One of the more common military tins to come up for sale is that for Dubbin, Protective, No 1. This is a small round, dark green tin:The details of the contents are printed onto the front of the tin in black letters:The style of tin was almost certainly produced by Joseph Pickering & Son Ltd of Sheffield and it is believed that this style of tin dates from after 1953.
I must confess I had not really given the use of this dubbin much though, beyond its use as a waterproofing agent and somewhere in the back of my mind realising that it was used in anti-gas procedures. The following Army Council orders came up on a Facebook site a few weeks ago however, kindly provided by Jonathon Price, and offer some more information into the use of Dubbin that I have not come across before and might be of equal interest to you:
Dubbin, Protective No 1.
- Attention is drawn to War Clothing Regulations, 1941, para.27, which forbids the use of blacking on boots.
- Dubbin, protective No. 1, is now being introduced into the Service for issue to all units other than the Home Guard and will gradually replace the ordinary service dubbin as at present issued.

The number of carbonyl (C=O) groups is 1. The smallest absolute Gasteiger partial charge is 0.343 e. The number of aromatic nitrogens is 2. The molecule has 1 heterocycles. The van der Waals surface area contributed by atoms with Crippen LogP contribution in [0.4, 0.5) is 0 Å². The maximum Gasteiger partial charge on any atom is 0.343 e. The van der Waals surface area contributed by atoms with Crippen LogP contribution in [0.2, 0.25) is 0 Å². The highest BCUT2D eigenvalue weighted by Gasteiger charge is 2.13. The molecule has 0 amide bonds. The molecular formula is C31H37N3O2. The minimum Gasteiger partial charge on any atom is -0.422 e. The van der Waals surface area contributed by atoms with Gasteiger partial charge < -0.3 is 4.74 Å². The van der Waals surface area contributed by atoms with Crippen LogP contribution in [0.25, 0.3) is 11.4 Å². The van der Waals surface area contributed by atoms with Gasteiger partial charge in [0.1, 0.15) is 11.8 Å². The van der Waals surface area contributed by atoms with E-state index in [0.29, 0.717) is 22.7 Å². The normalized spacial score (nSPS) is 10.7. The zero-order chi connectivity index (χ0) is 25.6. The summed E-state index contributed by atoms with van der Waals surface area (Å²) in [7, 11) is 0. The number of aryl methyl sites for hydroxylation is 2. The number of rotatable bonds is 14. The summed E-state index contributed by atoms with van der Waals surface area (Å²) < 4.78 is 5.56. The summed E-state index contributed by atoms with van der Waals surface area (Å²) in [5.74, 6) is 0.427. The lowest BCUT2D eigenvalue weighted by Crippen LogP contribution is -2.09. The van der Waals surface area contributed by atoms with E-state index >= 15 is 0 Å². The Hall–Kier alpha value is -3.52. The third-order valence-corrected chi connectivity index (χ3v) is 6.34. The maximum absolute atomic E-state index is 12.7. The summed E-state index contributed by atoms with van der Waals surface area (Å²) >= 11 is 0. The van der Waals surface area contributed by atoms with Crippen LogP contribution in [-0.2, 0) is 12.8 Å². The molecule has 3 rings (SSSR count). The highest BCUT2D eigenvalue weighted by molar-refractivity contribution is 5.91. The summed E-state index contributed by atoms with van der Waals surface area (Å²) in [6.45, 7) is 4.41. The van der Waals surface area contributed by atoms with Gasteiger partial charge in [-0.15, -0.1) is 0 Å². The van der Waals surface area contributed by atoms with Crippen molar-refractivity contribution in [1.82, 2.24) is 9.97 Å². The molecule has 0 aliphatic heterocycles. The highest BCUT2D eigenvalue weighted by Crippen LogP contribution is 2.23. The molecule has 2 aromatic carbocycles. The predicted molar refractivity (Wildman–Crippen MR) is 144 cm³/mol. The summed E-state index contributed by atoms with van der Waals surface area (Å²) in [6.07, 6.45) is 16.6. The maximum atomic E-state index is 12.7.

- All service boots in wear, including those provided under A.C.Is. 2124 and 2456 of 1941, (a) by officers in battledress, and (b) by other ranks (including boots, leather, ATS, but not ATS shoes) will be treated with ordinary service dubbin or dubbin, protective No 1, as supplies of the latter commodity become available.
- Units will continue to obtain supplies by indenting on the R.A.O.C. If dubbin, protective, No. 1, is not available at the time, ordinary service dubbin will be issued in lieu. One tin, containing 2-oz. of dubbin, will be issued to each soldier, and also to each A.T.S. auxiliary in possession of boots, leather, A.T.S. When empty tins will be refilled from the bulk supply carried by the unit. Issue to officers will be on repayment.